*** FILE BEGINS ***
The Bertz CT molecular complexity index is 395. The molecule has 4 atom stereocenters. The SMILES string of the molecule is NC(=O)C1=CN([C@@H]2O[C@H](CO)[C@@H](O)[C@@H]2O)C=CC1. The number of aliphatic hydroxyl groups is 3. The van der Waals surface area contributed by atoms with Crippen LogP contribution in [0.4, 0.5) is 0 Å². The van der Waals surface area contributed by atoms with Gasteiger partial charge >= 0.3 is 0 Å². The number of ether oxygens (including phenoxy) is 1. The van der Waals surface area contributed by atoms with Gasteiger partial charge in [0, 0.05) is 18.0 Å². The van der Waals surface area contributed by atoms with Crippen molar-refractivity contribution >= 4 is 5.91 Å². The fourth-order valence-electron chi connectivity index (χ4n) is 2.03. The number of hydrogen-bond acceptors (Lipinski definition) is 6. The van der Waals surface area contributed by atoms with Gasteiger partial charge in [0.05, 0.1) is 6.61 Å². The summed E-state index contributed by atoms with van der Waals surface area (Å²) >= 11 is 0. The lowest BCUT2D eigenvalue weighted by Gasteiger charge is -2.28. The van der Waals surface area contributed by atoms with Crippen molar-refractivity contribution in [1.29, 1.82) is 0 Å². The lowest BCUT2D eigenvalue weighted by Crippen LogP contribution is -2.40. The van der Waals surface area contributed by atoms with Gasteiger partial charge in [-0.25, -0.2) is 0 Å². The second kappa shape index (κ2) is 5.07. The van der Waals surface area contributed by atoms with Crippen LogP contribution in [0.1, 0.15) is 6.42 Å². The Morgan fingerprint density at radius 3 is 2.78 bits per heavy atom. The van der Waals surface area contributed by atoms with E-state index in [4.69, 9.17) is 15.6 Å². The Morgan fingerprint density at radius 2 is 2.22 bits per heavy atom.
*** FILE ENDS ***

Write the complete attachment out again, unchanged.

The Bertz CT molecular complexity index is 395. The molecule has 4 atom stereocenters. The SMILES string of the molecule is NC(=O)C1=CN([C@@H]2O[C@H](CO)[C@@H](O)[C@@H]2O)C=CC1. The number of aliphatic hydroxyl groups is 3. The van der Waals surface area contributed by atoms with Crippen LogP contribution in [0.4, 0.5) is 0 Å². The van der Waals surface area contributed by atoms with Gasteiger partial charge >= 0.3 is 0 Å². The number of ether oxygens (including phenoxy) is 1. The van der Waals surface area contributed by atoms with Gasteiger partial charge in [0, 0.05) is 18.0 Å². The van der Waals surface area contributed by atoms with Crippen molar-refractivity contribution >= 4 is 5.91 Å². The fourth-order valence-electron chi connectivity index (χ4n) is 2.03. The number of hydrogen-bond acceptors (Lipinski definition) is 6. The van der Waals surface area contributed by atoms with Gasteiger partial charge in [0.05, 0.1) is 6.61 Å². The summed E-state index contributed by atoms with van der Waals surface area (Å²) >= 11 is 0. The lowest BCUT2D eigenvalue weighted by Gasteiger charge is -2.28. The van der Waals surface area contributed by atoms with Crippen molar-refractivity contribution in [1.29, 1.82) is 0 Å². The lowest BCUT2D eigenvalue weighted by Crippen LogP contribution is -2.40. The van der Waals surface area contributed by atoms with Gasteiger partial charge in [-0.25, -0.2) is 0 Å². The second kappa shape index (κ2) is 5.07. The van der Waals surface area contributed by atoms with Crippen LogP contribution in [0.1, 0.15) is 6.42 Å². The Morgan fingerprint density at radius 3 is 2.78 bits per heavy atom. The van der Waals surface area contributed by atoms with E-state index in [4.69, 9.17) is 15.6 Å². The Morgan fingerprint density at radius 2 is 2.22 bits per heavy atom.